Pandemic Pets Are Being Returned Months After Their Adoption

Posted by Abdul Rafay in News On 23rd May 2021
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One of the few truly optimistic stories to emerge from the COVID-19 crisis was this: Animal shelters across the country announced that they didn't have enough pets to satisfy demand at the height of the pandemic, with so many of us working from home. As people start working and their pre-pandemic lives, some of those pets are being abandoned.

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During the year 2020, it seemed like everybody you ever met got a dog or started fostering kittens. People found themselves with a lot of free time, were at home, and were desperate for contact with a living thing. Shelters began to empty up as people waited in line to adopt, which is a wonderful thing!

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But now...see, some people want to take a vacation. And now that it's a daily dog, I'm not taking care of that pandemic puppy. Returning the animal that helped you get through one of the most stressful years of your life is a new horrifying trend for 2021.

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There are a lot of evil people in the world who will do this, but there are still a lot of people who are furious and disgusted by it, so it's not all bad. After Bloomberg's Quicktake published a short news report in which English shelters were interviewed about the adoption boom, Twitter erupted.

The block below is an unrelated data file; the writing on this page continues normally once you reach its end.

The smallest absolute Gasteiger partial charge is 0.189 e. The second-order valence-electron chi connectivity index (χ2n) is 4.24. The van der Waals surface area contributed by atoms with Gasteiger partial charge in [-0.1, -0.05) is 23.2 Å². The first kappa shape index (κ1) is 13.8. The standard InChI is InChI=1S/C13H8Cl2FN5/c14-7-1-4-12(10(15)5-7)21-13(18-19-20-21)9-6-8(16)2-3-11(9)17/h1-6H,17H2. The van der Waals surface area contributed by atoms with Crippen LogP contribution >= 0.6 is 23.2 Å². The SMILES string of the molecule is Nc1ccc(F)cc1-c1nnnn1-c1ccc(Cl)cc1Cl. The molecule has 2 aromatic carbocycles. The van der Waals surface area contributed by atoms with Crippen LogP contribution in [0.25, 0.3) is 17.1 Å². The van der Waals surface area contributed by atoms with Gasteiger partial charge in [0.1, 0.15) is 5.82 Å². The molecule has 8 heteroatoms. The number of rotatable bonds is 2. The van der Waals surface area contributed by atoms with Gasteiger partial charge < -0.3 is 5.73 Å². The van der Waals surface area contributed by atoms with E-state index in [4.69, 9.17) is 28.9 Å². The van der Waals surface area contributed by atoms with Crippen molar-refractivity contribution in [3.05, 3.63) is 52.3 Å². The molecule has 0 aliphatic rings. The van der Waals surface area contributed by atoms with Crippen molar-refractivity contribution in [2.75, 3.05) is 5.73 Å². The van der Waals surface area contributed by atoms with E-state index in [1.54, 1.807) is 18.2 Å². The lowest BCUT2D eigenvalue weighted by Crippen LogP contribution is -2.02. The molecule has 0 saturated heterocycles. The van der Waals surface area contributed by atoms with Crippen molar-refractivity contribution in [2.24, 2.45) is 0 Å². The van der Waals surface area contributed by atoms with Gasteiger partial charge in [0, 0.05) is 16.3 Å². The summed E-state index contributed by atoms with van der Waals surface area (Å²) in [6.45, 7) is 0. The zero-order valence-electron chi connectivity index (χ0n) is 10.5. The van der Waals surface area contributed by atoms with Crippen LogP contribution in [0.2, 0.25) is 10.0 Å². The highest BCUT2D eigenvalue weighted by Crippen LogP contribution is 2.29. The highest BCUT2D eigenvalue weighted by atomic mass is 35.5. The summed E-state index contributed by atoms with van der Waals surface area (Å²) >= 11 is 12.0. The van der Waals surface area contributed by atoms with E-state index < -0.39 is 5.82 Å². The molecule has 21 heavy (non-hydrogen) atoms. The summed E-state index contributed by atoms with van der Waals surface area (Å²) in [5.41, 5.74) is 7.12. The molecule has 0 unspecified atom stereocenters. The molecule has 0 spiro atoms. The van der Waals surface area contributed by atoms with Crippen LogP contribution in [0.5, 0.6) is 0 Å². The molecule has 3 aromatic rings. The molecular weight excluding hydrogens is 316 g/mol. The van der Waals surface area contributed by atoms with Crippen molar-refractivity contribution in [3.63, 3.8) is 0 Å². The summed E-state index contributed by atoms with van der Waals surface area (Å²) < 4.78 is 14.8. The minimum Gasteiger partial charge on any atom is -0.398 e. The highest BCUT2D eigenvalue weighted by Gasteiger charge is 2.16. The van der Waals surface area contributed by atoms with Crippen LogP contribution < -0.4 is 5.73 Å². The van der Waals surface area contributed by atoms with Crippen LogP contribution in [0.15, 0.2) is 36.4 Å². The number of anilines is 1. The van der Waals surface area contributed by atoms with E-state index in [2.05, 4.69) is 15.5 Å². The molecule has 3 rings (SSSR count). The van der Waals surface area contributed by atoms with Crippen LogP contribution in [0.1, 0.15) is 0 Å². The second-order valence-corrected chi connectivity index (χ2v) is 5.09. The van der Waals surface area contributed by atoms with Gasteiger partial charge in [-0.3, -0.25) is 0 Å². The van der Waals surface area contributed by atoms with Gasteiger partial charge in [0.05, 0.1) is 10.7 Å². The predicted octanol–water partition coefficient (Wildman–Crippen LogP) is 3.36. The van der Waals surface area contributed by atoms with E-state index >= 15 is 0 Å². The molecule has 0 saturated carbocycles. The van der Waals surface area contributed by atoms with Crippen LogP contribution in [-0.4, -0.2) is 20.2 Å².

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One of the first heartbreaking things a shelter executive says is that they wanted more animals to come in after people died of COVID-19, but it's only now that the limits are being lifted that things are filling up again. It isn't just a concern in the United Kingdom.

“We would much rather pet owners do the responsible thing of contacting a rescue center than putting a pet’s welfare at risk by selling it online or abandoning it somewhere,” said Rob Young, the head of center operations at Battersea Dogs & Cats Home in London. “We aren’t ever here to judge people for the reasons behind giving up their pet.”

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Even returning a pet to a rescue center or no-kill shelter, according to Nicole Ellis, a dog trainer and pet lifestyle specialist at Rover, a dog-sitting and dog-walking app, can be traumatic.

“Most of the time, adopted pets have built up their trust and love in you and their new routine,” she told HuffPost. “To be taken away and put into a noisy shelter, filled with smells and sights they’re unfamiliar with, is a tough transition.”

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